Weizmann Institute scientists have developed a new technique that could lead to the development of inexpensive, biodegradable and versatile electronic components, which are made of single layers of organic (carbon-based) molecules.
Often, things can be improved by a little 'contamination.' Steel, for example is iron with a bit of carbon mixed in.
To produce materials for modern electronics, small amounts of impurities are introduced into silicon – a process called doping. It is these impurities that enable electricity to flow through the semiconductor and allow designers to control the electronic properties of the material.
Scientists at the Weizmann Institute of Science, together with colleagues from the US, recently succeeded in being the first to implement doping in the field of molecular electronics – the development of electronic components made of single layers of organic (carbon-based) molecules.
Such components might be inexpensive, biodegradable, versatile and easy to manipulate. The main problem with molecular electronics, however, is that the organic materials must first be made sufficiently pure and then, ways must be found to successfully dope these somewhat delicate systems.
This is what Prof. David Cahen and postdoctoral fellow Dr. Oliver Seitz of the Weizmann Institute’s Material and Interfaces Department, together with Drs. Ayelet Vilan and Hagai Cohen from the Chemical Research Support Unit and Prof. Antoine Kahn from Princeton University did. They showed that such 'contamination' is indeed possible, after they succeeded in purifying the molecular layer to such an extent that the remaining impurities did not affect the system’s electrical behavior.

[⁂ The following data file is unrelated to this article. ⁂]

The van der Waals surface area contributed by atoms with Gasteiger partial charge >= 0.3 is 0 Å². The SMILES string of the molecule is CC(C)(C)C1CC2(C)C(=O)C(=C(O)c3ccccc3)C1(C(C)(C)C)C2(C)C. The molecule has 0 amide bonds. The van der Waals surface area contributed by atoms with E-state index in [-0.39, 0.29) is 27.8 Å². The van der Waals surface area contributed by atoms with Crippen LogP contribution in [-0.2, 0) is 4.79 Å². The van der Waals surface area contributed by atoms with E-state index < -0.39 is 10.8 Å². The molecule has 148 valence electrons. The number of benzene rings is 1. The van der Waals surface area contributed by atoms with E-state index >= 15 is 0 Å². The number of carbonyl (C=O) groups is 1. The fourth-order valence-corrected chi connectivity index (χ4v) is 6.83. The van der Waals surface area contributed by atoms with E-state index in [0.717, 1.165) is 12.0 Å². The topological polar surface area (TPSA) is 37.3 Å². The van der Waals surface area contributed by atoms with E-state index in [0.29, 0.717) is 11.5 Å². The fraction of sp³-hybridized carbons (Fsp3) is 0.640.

The scientists doped the 'clean' monolayers by irradiating the surface with UV light or weak electron beams, changing chemical bonds between the carbon atoms that make up the molecular layer. These bonds ultimately influenced electronic transport through the molecules.
This achievement was recently described in the Journal of the American Chemical Society (JACS). The researchers foresee that this method may enable scientists and electronics engineers to substantially broaden the use of these organic monolayers in the field of nanoelectronics. Dr. Seitz: 'If I am permitted to dream a little, it could be that this method will allow us to create types of electronics that are different, and maybe even more environmentally friendly, than the standard ones that are available today.'
Source: Weizmann Institute of Science
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